But when Gaines began to describe the use of the cat-o'-nine-tails, which her husband, Fred, also a volunteer, had just made in the farm's workshop, Matthew began to fidget.
The sinister-looking device with nine thin leather strips was used by 18th- century farmers to discipline unruly children, she said.
The boy gave a sidelong glance at the door, indicating that he was ready to move on to the next activity.
Teaching children about the day-to-day life of the average 18th-century farmer is what the plantation is all about, said James Nichols, 31, the resident farmer.
"It's kind of appalling to see the number of kids who come out here and have never seen a whole woods . . . or how big a real pig or cow is, or what a pig really looks like," he said.
Nichols said the lack of information that urban children have about nature worries him.
"Once you lose contact with the natural world you really lose the basis to judge the importance of nature," he said. "That's pretty frightening to me."
That concern and the belief that teaching people about history and the environment is important is what brought Nichols, the only employee, to the 120-acre plantation farm five years ago.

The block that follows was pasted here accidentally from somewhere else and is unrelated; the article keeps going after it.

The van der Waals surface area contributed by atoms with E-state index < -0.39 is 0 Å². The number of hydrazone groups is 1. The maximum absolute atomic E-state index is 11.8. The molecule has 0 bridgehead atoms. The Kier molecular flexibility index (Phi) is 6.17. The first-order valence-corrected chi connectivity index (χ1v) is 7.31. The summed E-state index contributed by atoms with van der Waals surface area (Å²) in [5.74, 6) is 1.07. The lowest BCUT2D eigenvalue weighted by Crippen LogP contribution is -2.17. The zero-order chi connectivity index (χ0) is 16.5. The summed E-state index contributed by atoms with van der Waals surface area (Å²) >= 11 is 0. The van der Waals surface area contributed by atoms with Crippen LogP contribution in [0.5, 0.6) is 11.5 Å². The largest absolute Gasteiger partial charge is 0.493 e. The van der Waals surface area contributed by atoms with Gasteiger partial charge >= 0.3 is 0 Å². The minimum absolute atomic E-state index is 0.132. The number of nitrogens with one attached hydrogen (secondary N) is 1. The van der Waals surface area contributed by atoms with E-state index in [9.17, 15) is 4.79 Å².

As part of his efforts to give the tour groups of 200 to 300 children who see the plantation every weekday an authentic picture of 18th-century life, Nichols wears heavy knee breeches, a linen undershirt and heavy leather belt, boots and vest while he works.
The volunteers must also be appropriately dressed.
He said he attempts to do everything the way it was done during the period the farm focuses on - 1760-1790.
Well, almost everything.
Instead of living in the 18th-century farmhouse with no heat, electricity or plumbing, Nichols lives with his wife, Jean, in a fully modernized cabin behind the farmhouse.
Nichols also said he doesn't have a dozen children and laborers with farm experience to help him with the workload. Much of his time is spent training new volunteers.
To compensate, Nichols cuts corners, such as using a chain saw to cut firewood.
The heavy rains this year have also made it difficult for him to get some crops into the ground, and to harvest others.
"In the 18th century, we would have been hungry. It would have been a hard winter," he said.
In the case of food shortages the plantation will buy food, but only if it is in season.
The plantation is operated by the Bishop Mills Historical Institute and the grounds are largely maintained by hand labor.
Nichols himself was born on a farm in northern Pennsylvania and picks up historical knowledge from the approximately 90 volunteers who do research on their own.